“Today, safety is not only about crashworthiness, but incre​​​asingly about crash avoidance,” Homendy said in a news release. “Yet many of these life-saving technologies the NTSB has been recommending for decades are not included in the 5-Star Rating Program. How is it possible that a car in the U.S. with none of the currently available collision-prevention technologies could get a top rating? It’s unacceptable.”

Repairer Driven News asked NTSB if Homendy thinks there should be a safety rating program for insurance carriers regarding vehicle collision repair coverage. Willingness to pay to restore safety features and functions in accordance with published OEM repair procedures has been a well-documented area of friction in the claims-settlement and repair process experience, oftentimes leaving consumers in a difficult position. We also asked if the NTSB has considered an assessment program for repaired vehicles to ensure they are safely fixed before going back on the road.

Spokesperson Keith Holloway responded that the questions “will probably be best answered by NHTSA.”

“NTSB does not go too far into issues with insurance and vehicle repairs. NTSB does not track vehicle repair. NHTSA is the regulatory agency would probably have more information about the specific guidelines of that industry.”

NHTSA told RDN that IIHS already has a program that carriers “use for similar purposes” for vehicles sold in the U.S.

“Many states also have laws and regulations governing the conduct of automobile insurance providers and their obligations to their customers. State laws and regulations generally address the safety of vehicles being returned to use after being repaired. For vehicles that are sold in the U.S., the Office of Enforcement at NHTSA has processes established and works with vehicle manufacturers to (1) ensure that new vehicles are certified to meet Federal motor vehicle safety standards and (2) address potential safety related defects, to reduce vehicle occupant fatalities and injuries. NHTSA’s Office of Enforcement continually monitors complaint and other data to detect potential safety defects in vehicles and the effectiveness of remedies for defects that have resulted in a recall.”

NHTSA also collects data on warranty repairs “to help detect defects and recall repairs to determine effectiveness.”

“Beyond that, any vehicle more than a few months old will have been ‘repaired’ to replace parts that wear out or have a limited service life,” NHTSA said. “NHTSA does not collect data on all repairs.”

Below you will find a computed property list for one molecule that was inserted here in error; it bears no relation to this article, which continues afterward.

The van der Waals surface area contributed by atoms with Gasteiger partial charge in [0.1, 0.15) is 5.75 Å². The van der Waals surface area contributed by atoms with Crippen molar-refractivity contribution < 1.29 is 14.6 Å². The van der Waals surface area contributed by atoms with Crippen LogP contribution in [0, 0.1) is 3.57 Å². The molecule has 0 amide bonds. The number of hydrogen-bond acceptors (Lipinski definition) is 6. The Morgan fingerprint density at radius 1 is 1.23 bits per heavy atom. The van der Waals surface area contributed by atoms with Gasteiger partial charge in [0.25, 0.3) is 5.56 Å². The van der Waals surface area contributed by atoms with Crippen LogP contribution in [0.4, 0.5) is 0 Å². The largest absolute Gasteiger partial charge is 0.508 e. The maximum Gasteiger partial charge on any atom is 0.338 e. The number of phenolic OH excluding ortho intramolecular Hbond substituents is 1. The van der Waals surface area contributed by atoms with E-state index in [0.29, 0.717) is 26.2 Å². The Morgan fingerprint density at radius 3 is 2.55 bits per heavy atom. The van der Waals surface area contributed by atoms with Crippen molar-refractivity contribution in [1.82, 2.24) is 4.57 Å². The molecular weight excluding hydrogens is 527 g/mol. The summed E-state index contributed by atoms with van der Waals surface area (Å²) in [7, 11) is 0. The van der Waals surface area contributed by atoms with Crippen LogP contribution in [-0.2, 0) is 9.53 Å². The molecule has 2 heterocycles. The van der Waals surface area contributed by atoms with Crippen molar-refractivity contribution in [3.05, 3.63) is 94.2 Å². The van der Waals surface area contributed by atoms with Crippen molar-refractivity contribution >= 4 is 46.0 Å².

According to NTSB, the board issued its first recommendation to NHTSA related to collision avoidance technology in 1995 and since then has made over 25 more recommendations.

“Instead of taking proactive steps, NHTSA’s main activities related to NCAP expansion have been initiated by Congress,” Homendy wrote in her letter. “…NHTSA’s vision statement says, ‘NHTSA aims to be the global leader in motor vehicle and highway safety.’ Although the US NCAP was once the global leader in rating vehicle safety, NHTSA’s inaction in the last decade continues to fail consumers and threatens to reduce the US NCAP to near irrelevance.

“Even though the Monroney label, which contains only crashworthiness information, can easily be seen by consumers purchasing new vehicles, 63 percent of the public is unaware of NHTSA’s NCAP website, where basic safety technology information is located. Although 64 percent of consumers who purchase new vehicles are extremely/likely interested in vehicle safety technologies, those consumers must still seek non-government sources, such as the IIHS, to obtain valuable rated vehicle safety information. The NTSB urges NHTSA to again become a global leader and incorporate ADAS, other advanced safety technologies, and pedestrian protection into its overall NCAP rating.”

Homendy also said NTSB “has previously expressed the need to strive for the performance we want the systems to be able to reach, not merely evaluate the current capabilities of the systems” and urges NHTSA to create testing protocols for all of the ADAS it currently recommends “with higher speeds and increased complexities, to provide manufacturers with a standardized platform to evaluate advanced capabilities.”

One positive note Homendy made was that NTSB is “encouraged” by NHTSA’s proposal to increase the vehicle speed for pedestrian AEB from 24.9 mph to 37.3 mph and that “we believe that higher speeds should be part of the NCAP roadmap to future improvements.” The board also agrees with NHTSA’s proposal to include dark conditions in the testing program.

Require Collision-Avoidance and Connected-Vehicle Technologies on all Vehicles, Implement a Comprehensive Strategy to Eliminate Speeding-Related Crashes​​, and Protect Vulnerable Road Users through a Safe System Approach are on the NTSB’s Most Wanted List of Transportation Safety Improvements.


Featured image credit: 3alexd/iStock